Sunday, December 6, 2009

Sleeping Feels Good

Wow. Only 3 posts and I already have 3 followers. I feel loved.
But who are you 3 anonymous followers of mine, I wonder.

I've been debating about what I wanted to talk about when I wrote tonight.
  • There was a fantastic article I read this morning that was sent by my friend Moses.
  • It snowed today (which could prove to be interesting material... do you all know how I feel about snow?).
  • I thought it might be interesting to write about my off-the-wall goal for the week: not to get any more bruises on my legs before the Army National Guard Dinner Party Saturday.

Instead, I'll talk about something I learned's easier to get a child to do what you want them to do when you explain to them why they need to do it.

Little Monster has fought sleeping since the day he was born. He just did not like to sleep. Until last week.

I wanted him to take a nap because he was obviously tired and most definitely cranky.
"Little Monster, we're going to take a nap after lunch."
"I don't want to take a nap."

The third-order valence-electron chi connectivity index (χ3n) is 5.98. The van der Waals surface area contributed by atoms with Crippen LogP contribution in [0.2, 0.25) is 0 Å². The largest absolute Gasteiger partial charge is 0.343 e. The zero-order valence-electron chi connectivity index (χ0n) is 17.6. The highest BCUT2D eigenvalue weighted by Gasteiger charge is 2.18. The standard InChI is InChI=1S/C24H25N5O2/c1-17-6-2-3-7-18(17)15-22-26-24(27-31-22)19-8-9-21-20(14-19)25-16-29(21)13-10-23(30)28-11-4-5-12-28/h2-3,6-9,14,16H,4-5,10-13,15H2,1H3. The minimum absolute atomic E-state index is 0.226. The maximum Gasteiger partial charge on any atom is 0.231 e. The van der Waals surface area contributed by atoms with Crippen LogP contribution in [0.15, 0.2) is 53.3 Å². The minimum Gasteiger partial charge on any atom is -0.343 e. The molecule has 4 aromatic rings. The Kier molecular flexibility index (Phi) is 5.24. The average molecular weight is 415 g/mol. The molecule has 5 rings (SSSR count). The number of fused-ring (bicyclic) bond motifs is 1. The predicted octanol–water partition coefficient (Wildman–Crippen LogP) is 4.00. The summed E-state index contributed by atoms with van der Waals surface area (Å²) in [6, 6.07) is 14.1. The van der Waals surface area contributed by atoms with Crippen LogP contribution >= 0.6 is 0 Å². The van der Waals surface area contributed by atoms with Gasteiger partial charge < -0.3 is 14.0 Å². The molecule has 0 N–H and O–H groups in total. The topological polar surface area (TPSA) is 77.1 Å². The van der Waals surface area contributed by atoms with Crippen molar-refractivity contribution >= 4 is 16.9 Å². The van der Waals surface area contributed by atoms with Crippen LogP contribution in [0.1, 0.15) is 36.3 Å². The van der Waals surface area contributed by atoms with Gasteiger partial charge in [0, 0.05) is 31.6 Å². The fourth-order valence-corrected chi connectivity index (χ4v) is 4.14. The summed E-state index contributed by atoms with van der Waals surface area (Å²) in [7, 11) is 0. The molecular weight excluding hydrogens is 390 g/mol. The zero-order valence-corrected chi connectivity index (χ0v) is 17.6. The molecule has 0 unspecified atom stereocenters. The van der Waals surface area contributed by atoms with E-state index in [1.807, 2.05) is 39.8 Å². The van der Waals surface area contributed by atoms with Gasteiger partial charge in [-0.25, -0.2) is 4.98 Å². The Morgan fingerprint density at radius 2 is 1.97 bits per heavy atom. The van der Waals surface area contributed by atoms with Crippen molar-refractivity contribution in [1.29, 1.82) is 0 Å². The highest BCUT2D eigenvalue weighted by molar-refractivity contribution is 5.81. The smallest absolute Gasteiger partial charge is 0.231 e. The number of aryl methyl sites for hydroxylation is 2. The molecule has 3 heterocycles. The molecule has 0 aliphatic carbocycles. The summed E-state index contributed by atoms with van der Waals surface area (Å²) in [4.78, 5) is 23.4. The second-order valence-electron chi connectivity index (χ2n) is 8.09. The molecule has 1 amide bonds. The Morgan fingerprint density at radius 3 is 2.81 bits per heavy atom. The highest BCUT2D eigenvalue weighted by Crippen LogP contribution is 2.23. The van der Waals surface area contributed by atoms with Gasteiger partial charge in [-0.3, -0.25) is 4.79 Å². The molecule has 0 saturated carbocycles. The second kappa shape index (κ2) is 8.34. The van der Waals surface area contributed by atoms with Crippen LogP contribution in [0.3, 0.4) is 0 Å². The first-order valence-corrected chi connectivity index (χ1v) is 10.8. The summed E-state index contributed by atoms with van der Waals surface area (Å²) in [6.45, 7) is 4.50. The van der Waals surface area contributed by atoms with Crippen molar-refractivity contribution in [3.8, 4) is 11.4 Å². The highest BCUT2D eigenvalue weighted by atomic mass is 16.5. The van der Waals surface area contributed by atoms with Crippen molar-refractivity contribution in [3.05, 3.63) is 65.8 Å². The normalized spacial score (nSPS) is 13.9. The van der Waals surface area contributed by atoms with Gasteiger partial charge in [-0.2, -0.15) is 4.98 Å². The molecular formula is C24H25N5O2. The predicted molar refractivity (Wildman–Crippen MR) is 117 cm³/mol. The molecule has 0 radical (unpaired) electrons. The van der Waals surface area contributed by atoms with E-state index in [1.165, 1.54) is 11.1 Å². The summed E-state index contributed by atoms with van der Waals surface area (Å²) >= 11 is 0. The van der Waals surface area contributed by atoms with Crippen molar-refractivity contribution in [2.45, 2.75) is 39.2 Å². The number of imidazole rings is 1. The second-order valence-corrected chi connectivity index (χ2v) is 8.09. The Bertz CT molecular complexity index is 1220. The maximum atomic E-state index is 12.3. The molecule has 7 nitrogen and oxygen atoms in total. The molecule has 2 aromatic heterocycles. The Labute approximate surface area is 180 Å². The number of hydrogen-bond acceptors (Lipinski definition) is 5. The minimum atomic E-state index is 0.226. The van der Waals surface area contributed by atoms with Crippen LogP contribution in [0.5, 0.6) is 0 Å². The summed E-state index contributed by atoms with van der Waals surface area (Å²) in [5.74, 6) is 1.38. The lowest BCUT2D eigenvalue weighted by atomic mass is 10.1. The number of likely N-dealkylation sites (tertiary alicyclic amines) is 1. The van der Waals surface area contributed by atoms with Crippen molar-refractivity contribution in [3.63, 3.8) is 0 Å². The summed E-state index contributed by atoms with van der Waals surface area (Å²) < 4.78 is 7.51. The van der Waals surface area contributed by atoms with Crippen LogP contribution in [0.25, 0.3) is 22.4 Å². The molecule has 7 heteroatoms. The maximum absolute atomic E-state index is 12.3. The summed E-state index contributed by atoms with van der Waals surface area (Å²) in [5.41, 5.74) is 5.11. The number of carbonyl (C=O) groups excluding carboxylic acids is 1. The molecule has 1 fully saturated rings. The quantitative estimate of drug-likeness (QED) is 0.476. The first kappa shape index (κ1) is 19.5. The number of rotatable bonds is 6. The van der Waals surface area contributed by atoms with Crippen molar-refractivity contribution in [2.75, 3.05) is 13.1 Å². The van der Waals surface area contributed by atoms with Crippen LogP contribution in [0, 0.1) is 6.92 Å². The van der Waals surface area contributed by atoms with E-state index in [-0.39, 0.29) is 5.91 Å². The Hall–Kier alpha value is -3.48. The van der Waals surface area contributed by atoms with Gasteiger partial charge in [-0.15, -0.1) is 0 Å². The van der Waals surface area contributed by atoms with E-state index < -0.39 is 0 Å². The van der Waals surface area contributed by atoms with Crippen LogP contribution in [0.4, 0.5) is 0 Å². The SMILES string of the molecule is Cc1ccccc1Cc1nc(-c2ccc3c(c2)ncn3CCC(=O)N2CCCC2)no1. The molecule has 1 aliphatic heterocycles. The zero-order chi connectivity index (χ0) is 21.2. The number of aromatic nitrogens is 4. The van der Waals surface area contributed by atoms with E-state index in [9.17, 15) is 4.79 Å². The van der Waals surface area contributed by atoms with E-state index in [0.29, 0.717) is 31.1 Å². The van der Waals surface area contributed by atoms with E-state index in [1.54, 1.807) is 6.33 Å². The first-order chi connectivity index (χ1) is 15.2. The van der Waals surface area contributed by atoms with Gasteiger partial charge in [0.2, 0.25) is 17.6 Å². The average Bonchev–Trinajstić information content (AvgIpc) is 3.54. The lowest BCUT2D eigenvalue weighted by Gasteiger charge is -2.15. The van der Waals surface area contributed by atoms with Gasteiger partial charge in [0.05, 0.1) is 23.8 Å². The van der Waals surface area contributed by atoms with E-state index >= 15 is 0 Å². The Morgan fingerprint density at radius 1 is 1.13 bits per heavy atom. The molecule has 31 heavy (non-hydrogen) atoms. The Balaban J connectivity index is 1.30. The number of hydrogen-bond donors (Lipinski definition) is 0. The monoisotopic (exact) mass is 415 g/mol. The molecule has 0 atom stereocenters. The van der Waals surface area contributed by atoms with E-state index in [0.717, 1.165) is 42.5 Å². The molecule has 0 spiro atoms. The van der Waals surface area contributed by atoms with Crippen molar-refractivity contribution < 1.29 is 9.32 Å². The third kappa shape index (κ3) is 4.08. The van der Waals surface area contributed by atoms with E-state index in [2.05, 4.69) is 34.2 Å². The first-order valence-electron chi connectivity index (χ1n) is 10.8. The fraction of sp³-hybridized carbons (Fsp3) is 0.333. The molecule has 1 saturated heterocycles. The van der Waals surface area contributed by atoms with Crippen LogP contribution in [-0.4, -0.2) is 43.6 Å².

"Well, I need you to take a nap because I can tell you're tired and you're very cranky."
He got a stubborn look on his face but before he could throw a fit I made a suggestion, "how about you nap with daddy & I on our bed? You can sleep in the middle and we can all hold hands. A nap will make you feel better."
I know he absolutely loves laying in our bed, and he had been wanting to cuddle with his dad a lot more since he started working graveyard.
"Ok," was all he said and then he ate his lunch.
After lunch was over he and I went in with his dad (Mr. B hadn't yet woken up for the day) and went down for a nap. When he woke up an hour later he climbed out of bed and left the bedroom to play in the living room. When I got up a little bit later I asked him if the nap had made him feel better. He said that it did make him feel better.

Now when I tell him it's time for bed he goes and puts his pajamas on, brushes his teeth and brings me a book. Then I tuck him in, and shut his door and I don't hear from him the rest of the night. All it took was for me to explain it to him the right way. It's funny because I've spent a long time telling him that his body has "fix-it" cells that help him heal and grow while he's sleeping, but it wasn't until he understood that it really made him feel better that it worked.

The only problem now is getting him up for school in the morning, "mom, do you have to wake me up now?"

Two questions:
1. What's something that you learned recently?
2. What is your goal for the week?

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